Enrique was fantastic. He corroborated that it was a bullshit reason, as apparently that's a real thing, but only for driving on city roads, not highways. He also said they didn't have grounds to impound Savannah, but they could and likely would try to keep us for hours to sweat us out into paying them to get them off our backs. Apparently if we waited long enough we might be able to get away with paying less if they get tired of grilling us. He offered to take care of the permit online as it only takes a couple minutes, I just had to get him Savannah's info and he could send us the PDF. I thanked him and said I'd send him the info right away.

Earlier we asked about doing the permit online since they had told us we could do it there quickly, but they repeated that it needed to be in print.

After the phone call I had to say something to the cops after my nearly 8 minute call in which they just hung around Savannah, and I did my best to bluff that he couldn't come get us and we only had $500 pesos. At that the woman on Kelly's side said it wasn't about money, it was about the law, so that wouldn't cut it.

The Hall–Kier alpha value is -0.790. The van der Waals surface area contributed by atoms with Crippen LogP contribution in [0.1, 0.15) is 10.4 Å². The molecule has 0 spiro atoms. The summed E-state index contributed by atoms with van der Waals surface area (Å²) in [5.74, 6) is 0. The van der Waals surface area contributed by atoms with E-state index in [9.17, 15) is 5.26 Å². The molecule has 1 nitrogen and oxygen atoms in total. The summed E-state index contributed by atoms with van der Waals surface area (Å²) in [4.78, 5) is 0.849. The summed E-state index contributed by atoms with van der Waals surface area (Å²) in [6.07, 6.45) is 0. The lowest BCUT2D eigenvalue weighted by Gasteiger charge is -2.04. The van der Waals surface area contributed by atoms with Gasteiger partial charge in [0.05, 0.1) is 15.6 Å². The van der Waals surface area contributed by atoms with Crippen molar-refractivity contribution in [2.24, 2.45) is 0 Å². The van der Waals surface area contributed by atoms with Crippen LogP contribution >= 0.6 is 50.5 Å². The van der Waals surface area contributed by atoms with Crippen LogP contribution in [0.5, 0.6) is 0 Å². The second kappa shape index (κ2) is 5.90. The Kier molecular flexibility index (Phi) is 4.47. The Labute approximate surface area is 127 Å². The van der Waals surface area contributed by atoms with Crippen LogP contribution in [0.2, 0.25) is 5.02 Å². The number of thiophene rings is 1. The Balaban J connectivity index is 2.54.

Thankfully, after the phone call confirming they were playing games, we were emboldened to not give in to anything they might try.

After a few more confusing exchanges, Kelly and I tried to say that our friend said we didn't need the permit to drive on highways, only on city roads, so we should be fine there. She responded that our friend isn't an authority, and she said we need it so we have to pay for the infraction.

This whole time we're intermittently passing my phone to the police so they can type in Google Translate so we can figure out what they're saying. At one point I had a Google Keep note to keep track of what they were saying and what we needed, and I passed it to the man on my side and asked him to write down the permit we needed to get. He kept it for a minute or two then passed it back with no notes added and my only note deleted.... Very helpful.

The man on my side also tried to say that if we payed now it would give us an easier time later (I had him repeat it to make sure I got it), to which I just said "I understand" and kept fiddling with Google Translate on my phone to figure out what to say next.